I was one of the doctors in the medical team that treated the Liberian index case of Ebola virus disease (EVD) after he flew to Lagos from Liberia on the 20th of July 2014. I am not exactly sure when I came into contact with the virus. It may have been on the night (before we ever suspected Ebola) when I touched his intravenous fluid bag with my bare right hand and probably touched my eyes, mouth, or nose before I washed my hand. I worked at a private medical center, which is one of the best in Lagos. As soon as we began to suspect that the patient had EVD, we immediately notified the relevant Nigerian authorities.
Our patient denied any contact with someone with EVD or attending a funeral ceremony before illness. He had the intention of attending a conference in a different Nigerian state and wanted at all cost to be discharged, even if against medical advice. His conditioned worsened very rapidly, with persistent fever, vomiting, diarrhea, and dehydration despite aggressive intravenous rehydration. He manifested hemorrhagic symptoms, including hematuria and subconjunctival ejection. His breathing was labored and he was confused. I found him dead on the toilet seat 5 days after admission.
After the possible exposure to Ebola virus, all hospital staff were placed under surveillance. Each person was given a temperature chart and thermometer, asked to measure body temperature morning and night for 21 days, and instructed to call an Ebola Helpline at the first sign of a fever.
This was the scariest time of my life. I could not get over my anxiety. I would wake up in the middle of the night just to check my temperature. Eight days after my first contact with the index case and 4 days after he died I began to feel unwell, with joint and muscle aches. It felt like malaria so I treated myself with anti-malarials. Two days after the onset of the first symptoms, I developed a fever. My sore throat progressed gradually. I quickly developed a loss of appetite, and I felt absent from my environment.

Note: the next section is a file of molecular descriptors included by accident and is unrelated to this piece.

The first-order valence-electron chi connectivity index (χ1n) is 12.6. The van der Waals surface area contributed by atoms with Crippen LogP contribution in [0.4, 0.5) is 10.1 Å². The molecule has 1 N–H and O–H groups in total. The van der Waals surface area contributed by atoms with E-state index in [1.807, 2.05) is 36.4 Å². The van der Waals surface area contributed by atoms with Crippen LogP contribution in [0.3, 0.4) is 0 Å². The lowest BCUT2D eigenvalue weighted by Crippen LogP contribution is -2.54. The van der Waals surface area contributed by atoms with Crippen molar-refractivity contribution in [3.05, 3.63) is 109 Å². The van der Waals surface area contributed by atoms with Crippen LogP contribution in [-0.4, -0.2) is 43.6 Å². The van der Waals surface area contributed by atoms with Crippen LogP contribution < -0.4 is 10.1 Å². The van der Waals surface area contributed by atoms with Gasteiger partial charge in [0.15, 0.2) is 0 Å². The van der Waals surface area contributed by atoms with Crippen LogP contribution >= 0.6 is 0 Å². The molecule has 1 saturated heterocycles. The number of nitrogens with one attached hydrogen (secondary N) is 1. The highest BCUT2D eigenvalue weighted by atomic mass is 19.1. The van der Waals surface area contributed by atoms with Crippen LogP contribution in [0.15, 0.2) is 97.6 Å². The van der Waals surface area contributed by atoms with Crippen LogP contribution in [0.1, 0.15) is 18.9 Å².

I noted every symptom and sign, but I did not realize how quickly they had progressed. It did not initially register in my head that I had EVD. Like many people, I was in denial at first. Nobody wants to be diagnosed with EVD. Even many educated patients do not believe they have the disease until the confirmatory test result is received. We often choose to believe it is some other disease that we can handle—certainly not one with a mortality rate up to 90%.
On the second day of fever, I called the Ebola Helpline and an ambulance came for me within a few hours. Blood samples were taken, the EVD result was positive, and I was taken into isolation. This result was devastating. The constant news about Ebola on television and radio were not helping matters at all.
The first person I met when I got to the isolation ward was a World Health Organization (WHO) doctor, Dr. David Brett-Major. He was the only doctor at the time and he came in to see us at least twice daily, shuttling between the male and female wards. He helped out with cleaning up as well, because the nurses were too scared to enter the ward. He told me that 90% of my response to the infection was dependent on me, as there was no specific antiviral treatment, only supportive therapy.